I really enjoyed the cab ride on the back road into the city because it was a chance to see more of the countryside. We saw a little of everything. There were expanses of dry grasslands stretching off into the distance, some with cows, goats, and sheep. There were little shanty towns. There were dirt areas with kids playing soccer. Everywhere, there were people walking. We also went through several small beach towns with restaurants and beach clubs. I was really surprised by the amount of bushiness and industry on the outskirts of Casablanca (referred to from now on as Casa, as the locals call it). There were all kinds of factories, big stores, and car dealerships. It was a lot more like the US than Ghana.
There was apparently a big soccer game that day, as the roads were filled with cars filled with fans in red and white jerseys. The fans were hanging out of the cars while waving flags and shouting. There was a cacophony of horns. (Drivers in general are very liberal with their horns).
Our first stop was the Hassan II mosque, the third largest in the world. It takes your breath away at first sight. There is this massive, white marble, tower stretching into the sky and the most beautiful teal mosciac. The whole plaza is this oasis of light as the white marble reflects the sun.
We just couldn't get over the level of detail.
|even the ceilings are beautiful|
There are elaborate mosaics and carvings everywhere.
It is the same inside. We walked through just in awe. It was built in just 6 years in the late 1980's and early 1990's.
|inside the main cathedral. speakers are hidden in each pillar|
It was interesting to see how they integrated so much technology. The whole roof slides open for ventilation, there are loud speakers hidden within the pillars, and the chandeliers lower with the flip of a switch so they can be cleaned.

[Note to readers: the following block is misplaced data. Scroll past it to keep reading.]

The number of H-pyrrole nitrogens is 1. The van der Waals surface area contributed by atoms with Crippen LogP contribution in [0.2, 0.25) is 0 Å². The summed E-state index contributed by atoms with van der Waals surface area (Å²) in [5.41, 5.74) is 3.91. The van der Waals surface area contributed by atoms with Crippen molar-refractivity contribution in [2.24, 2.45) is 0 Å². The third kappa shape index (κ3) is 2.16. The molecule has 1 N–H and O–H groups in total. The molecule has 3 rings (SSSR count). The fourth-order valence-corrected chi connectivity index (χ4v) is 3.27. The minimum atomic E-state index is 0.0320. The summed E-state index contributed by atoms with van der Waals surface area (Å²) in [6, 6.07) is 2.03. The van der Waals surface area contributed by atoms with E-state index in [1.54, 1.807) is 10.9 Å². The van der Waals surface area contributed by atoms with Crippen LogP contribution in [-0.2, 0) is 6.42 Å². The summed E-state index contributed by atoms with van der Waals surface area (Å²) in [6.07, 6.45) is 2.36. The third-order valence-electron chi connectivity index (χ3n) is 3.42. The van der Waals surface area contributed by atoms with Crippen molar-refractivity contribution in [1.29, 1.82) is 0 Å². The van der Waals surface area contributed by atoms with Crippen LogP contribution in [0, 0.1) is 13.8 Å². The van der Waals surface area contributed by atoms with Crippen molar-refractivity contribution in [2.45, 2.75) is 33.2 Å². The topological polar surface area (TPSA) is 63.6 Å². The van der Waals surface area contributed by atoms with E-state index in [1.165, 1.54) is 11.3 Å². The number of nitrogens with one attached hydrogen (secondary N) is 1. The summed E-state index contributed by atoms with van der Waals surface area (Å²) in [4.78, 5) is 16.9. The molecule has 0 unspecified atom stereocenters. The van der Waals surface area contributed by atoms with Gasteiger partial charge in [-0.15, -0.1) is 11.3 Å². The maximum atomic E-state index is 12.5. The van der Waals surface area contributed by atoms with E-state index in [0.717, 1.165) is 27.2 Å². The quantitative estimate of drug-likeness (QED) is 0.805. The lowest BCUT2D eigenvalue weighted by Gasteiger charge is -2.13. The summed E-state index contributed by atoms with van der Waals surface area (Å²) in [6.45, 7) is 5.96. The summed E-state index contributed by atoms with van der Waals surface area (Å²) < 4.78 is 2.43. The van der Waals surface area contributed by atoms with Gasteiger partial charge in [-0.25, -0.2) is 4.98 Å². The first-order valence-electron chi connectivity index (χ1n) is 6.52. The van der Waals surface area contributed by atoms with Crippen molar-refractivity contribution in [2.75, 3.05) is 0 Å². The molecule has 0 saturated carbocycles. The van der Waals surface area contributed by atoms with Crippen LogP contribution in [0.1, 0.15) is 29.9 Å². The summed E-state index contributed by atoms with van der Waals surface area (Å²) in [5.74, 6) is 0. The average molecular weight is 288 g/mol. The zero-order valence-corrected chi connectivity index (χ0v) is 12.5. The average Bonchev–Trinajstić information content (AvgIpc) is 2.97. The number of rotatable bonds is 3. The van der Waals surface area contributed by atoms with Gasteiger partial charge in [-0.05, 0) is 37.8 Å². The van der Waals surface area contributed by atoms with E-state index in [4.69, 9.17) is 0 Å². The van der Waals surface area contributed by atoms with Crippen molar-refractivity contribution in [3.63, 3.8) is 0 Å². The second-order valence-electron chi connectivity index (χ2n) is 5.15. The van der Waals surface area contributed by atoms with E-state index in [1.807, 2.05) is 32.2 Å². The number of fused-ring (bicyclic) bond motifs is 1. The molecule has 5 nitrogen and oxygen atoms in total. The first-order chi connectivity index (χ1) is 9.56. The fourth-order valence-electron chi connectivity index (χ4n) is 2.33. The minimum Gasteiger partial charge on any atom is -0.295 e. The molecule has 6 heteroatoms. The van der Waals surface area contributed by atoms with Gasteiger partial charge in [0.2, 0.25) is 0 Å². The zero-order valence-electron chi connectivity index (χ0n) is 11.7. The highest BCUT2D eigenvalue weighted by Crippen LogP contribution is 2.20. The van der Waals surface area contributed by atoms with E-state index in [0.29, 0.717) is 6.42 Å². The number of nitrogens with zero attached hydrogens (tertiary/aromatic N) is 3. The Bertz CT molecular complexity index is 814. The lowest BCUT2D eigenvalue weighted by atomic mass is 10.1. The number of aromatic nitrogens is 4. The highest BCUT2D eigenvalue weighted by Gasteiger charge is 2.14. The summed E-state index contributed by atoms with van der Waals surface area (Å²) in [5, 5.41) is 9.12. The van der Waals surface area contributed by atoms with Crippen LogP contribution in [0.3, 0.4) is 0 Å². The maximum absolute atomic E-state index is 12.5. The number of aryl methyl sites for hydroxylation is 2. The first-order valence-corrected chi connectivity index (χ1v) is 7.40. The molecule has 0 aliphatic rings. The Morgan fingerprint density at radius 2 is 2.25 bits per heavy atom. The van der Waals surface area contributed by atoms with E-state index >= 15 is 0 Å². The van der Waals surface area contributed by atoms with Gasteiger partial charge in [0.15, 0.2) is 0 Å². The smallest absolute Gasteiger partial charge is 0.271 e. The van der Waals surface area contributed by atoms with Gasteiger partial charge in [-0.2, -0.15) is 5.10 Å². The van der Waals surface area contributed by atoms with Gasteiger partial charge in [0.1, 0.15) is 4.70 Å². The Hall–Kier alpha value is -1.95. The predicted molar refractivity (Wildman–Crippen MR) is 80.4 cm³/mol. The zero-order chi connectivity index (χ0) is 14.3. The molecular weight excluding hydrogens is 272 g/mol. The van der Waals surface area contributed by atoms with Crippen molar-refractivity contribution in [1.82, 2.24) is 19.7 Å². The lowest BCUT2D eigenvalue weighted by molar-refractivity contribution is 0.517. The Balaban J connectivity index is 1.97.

|the chandelier lowers to be cleaned|
|the men's bathing room in the basement because Muslim's must clean before a service|
A very nice girl in our tour group gave us a map, without which we would have been totally lost as there are no tourist information booths or maps anywhere in the city. Using our very small, and not very detailed, map, we eventually found our way to the medina, the public market.
|There was quite a contrast between the opulence of the mosque and the neighborhoods we walked through|
|not the medina, but it gives you an idea how narrow the streets are|
Both overwhelmed, and excited, we wandered and wandered, seeing everything from underwear, to whole sides of cattle, to stoves, to strawberries. It makes American malls and grocery stores feel so sterile! We sniffed spices, tried on a million scarves, drooled over the fresh produce, and eventually found out a way out.
We emerged in the United Nations plaza, which was a great spot for a late lunch. We sat down at a cafe that was clearly aimed at tourists because they had Moroccan food! That was the funny thing about Morocco- it was so hard to find authentic food. We learned this is because Moroccans cook traditional dishes at home and when they go out they want to eat foreign food, especially pizza. But at this cafe we were able to get a chicken tagine with a citrus sauce and cous cous with grilled vegetables and beef. However, my tagine came covered in french fries!
|almost authentic tagine|
We walked around for a bit longer, seeing the palace and a couple parks, but we were pretty tired of walking and we were ready to go back to the hotel!
|mosaics everywhere! Prettiest post office I've ever seen|